In Chapter 5 of Poor Economics discusses the issue of population control and contraception. It discusses the issues faced by impoverished countries within families with many children. The result of them having more additional children ends up with them having less of their income to spend on each child in terms of food, healthcare, education, and various other beneficial investments in human capital.
A statistic that I found interesting was on p. 100 concerning women in Columbia. It states that “women who had access to family planning as teenagers through this program had more schooling and were 7 percent more likely to work in the formal sector than those who did not.” I think this statistic is appealing to analyze because a lot of causality can be found from it with proper research. A hpothesis worth testing in regards to this statistic is if the closer the proximity of a family planning program center to a teenage women’s place of residence will receive more education and be more likely to receive employment than those who do not. This hypothesis can be tested by analyzing the percentage of teenage Columbian women who go on to more education and employment in a town relative to the closes family planning program in the area. Through testing and researching, it would be possible to see if there is statistical significance to this hypothesis.
This can be done in the form of a regression in terms of the total amount of education received by an individual as the dependent variable and variables such as proximity to a family planning program, total family income, and amont of sexual education received being independent variables in the regression model. This could show if there is statistical significance in regards to the independent variables relative to the dependent variable as well as the other variables on the model. One could use a dummy variable in this model as well. The dummy variable could be whether or not a faimly is in possession of a motor vehicle, which can be expressed a V, in which V=1 if the family owns a motor vehicle and V=0 if the family does not own a motor vehicle. Availability of a car could effect the data because it would allow the woman to have greater access to family planning as she can travel further with a motor vehicle than she could have otherwise without one. I would expect the dummy variable to reveal that access to a motor vehicle would result in an increase in access of family planning, which would then cause an increase in the amount of educationreceived by a woman as well as the likelihood of working in a formal sector than the original regression model did.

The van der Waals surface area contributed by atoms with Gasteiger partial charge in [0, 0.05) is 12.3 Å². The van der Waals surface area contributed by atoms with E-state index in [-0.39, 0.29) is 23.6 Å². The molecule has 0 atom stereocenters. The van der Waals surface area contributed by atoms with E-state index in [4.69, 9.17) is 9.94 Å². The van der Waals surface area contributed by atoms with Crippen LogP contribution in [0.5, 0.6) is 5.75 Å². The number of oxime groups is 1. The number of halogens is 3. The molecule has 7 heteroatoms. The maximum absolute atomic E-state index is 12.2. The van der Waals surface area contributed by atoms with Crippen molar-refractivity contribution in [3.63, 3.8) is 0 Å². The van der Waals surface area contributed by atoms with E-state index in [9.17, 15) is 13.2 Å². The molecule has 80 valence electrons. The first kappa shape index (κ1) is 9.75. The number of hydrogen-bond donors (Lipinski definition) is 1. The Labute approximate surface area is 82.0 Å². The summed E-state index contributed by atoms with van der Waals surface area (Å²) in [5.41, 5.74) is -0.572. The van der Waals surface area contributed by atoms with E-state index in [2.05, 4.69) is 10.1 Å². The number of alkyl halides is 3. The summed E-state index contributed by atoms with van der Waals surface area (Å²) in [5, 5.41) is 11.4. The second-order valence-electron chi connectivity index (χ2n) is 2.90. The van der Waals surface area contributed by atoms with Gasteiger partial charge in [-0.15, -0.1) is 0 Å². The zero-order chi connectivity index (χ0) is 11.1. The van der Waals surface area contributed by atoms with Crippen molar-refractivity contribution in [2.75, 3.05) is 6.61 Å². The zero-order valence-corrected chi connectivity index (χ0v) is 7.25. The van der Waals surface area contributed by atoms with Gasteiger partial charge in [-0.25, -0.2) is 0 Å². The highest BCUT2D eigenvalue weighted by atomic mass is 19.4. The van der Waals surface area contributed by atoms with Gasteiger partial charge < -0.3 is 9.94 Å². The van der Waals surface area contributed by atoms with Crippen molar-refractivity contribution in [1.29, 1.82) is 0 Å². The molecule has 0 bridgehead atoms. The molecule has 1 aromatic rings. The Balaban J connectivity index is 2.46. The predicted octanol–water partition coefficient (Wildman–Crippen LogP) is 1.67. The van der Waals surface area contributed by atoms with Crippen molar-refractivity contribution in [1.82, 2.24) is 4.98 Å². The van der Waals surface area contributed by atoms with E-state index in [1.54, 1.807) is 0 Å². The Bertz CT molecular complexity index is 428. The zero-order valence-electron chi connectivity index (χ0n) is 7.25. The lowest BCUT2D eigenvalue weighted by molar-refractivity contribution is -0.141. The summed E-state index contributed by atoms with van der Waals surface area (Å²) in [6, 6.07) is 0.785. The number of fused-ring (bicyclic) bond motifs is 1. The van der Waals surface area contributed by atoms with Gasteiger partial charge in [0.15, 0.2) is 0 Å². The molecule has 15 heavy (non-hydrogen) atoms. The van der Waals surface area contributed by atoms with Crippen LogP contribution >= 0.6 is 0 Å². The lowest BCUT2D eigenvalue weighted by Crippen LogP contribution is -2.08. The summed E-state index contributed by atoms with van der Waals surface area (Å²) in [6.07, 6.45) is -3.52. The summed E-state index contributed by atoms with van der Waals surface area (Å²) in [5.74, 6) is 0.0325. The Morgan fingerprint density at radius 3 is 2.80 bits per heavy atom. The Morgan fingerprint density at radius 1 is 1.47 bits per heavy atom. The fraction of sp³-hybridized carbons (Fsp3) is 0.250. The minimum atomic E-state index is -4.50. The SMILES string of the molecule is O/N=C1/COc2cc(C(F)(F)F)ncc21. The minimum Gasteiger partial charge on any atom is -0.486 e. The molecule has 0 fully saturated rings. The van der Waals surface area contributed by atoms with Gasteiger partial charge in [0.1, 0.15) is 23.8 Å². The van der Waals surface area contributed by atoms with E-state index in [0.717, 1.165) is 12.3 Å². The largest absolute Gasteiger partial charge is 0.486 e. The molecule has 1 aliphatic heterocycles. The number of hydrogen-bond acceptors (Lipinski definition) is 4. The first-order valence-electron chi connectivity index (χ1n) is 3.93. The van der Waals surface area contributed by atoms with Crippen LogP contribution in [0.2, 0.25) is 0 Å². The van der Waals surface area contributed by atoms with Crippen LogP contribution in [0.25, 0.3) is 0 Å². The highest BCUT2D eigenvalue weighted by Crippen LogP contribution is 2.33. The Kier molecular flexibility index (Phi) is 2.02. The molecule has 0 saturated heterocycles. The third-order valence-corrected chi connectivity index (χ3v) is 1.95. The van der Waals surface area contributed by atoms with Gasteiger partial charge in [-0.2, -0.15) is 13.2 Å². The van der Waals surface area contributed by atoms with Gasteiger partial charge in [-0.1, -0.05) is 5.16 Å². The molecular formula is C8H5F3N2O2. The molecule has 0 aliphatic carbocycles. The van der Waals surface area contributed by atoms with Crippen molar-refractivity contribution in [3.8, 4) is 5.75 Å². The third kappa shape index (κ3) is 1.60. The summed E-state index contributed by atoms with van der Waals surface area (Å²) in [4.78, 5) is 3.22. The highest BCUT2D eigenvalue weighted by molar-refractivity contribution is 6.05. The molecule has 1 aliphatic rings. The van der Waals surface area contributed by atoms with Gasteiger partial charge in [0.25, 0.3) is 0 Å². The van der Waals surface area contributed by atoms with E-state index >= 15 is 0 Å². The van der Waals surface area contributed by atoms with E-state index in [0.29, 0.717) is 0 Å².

Although I enjoyed the movie Moneyball, I must say that it was merely a Hollywood version that did not divert much attention to the numbers and statistical analysis, but rather only really mentioned them in little detail. I read the book many years ago before I really had much knowledge of the material discussed, but still recall that the book spent a lot more time on the numbers aspect then the movie did. Billy Beane, the Oakland Athletics’ GM, with the help of assistant GM Peter Brand, a recent Yale graduate, the two are able to implement statistical analysis to figure out how to assemble a talented team on an affordable payroll. The two place a great deal of emphasis on signing players that score and get base frequently for below market value. Using this strategy, they are able to acquire players whose value would likely go unnoticed by the majority of the other MLB teams. They also look for young pitchers that show great potential and are able to be signed for cheap salaries. This strategy led to the Athletics advancing to the postseason during the 2002 season, much to the disbelief of most baseball experts. The film touched on the main themes of the book, but did not soend a great deal of time on the specifics that made up a large portion of the book.